There’s no doubt that 3D is en vogue at the moment, but it's still unsure whether consumers are willing to invest in the hardware required or not.

There’s also the problem of buying into a standard which requires specific types of 3D-spex for the technology to work. However, there’s light on the horizon, as several companies were showing off 3D displays that don't require glasses at Display Taiwan. 

First up we have 3M, which was displaying a rather small display with 800 x 480 resolution. It uses what 3M calls Autostereoscopic 3D - a similar system to parallax barrier technology. The problem with parallax barrier technology, though, is that the picture quality isn’t that great and you only get half the resolution of what the display can deliver. 

3M’s Autostereoscopic 3D offers the full screen resolution, and the picture quality is a lot better thanks to a special layer of film the manufacturer has developed specifically.

However, the technology is limited to handheld devices, such as mobile phones and handheld games consoles. That said, the demo screen is very crisp and has a better-than-average viewing angle for a 3D display. 

AU Optronics was showing off a 65in screen that similarly doesn’t require 3D glasses, but also doesn’t look too great, as you can clearly see lines in the picture. This is most likely a parallax barrier screen, but we didn’t manage to get any details on the type of technology used. On the other hand, AU Optronics was showing off a model with polarized glasses that looked rather good.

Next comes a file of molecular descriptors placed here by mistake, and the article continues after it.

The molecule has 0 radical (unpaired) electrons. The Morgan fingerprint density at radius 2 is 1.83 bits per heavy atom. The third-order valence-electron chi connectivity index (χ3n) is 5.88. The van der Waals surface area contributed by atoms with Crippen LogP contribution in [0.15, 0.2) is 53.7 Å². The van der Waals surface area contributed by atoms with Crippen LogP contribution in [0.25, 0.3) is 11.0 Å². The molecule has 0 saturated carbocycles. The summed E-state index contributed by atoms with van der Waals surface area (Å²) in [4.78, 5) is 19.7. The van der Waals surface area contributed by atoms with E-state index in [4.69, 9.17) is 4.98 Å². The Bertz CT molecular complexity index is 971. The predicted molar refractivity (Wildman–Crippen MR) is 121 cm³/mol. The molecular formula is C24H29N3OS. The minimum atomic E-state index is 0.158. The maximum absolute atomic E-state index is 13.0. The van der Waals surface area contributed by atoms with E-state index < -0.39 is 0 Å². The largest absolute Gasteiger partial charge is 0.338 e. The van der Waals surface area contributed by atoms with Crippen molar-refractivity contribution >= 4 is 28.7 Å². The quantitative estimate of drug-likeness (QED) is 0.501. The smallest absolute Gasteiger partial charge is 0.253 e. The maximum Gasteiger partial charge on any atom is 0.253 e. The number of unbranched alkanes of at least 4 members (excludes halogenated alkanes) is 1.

We also had a chat to Chunghwa Picture Tubes, CPT, which was showing off a new technology called 2-view LC lens. CPT believes that this is the future of 3D displays and although we have to apologise about the picture we snapped of this screen, the technology itself is rather impressive. 

This technology is similar to Autostereoscopic 3D, but offers better picture quality and is meant to work on larger displays. Rather than blocking out light, like the previous two technologies, 2-view LC lens technology transmits luminescence, allowing for a brighter overall image. CPT said that this is the technology that LG Electronics believes will be the winner in the 3D display war, long term. 

Judging by these examples, it appears that 3D displays are here to stay, but it’s a long time until a winner will appear.

However, one thing is certain, the requirement to wear glasses to watch movies in 3D isn’t going to stick around for too long. Although, if you’re getting a 3D TV now, we’d suggest to get one with active shutter glasses, because, currently, it’s the best technology out there.

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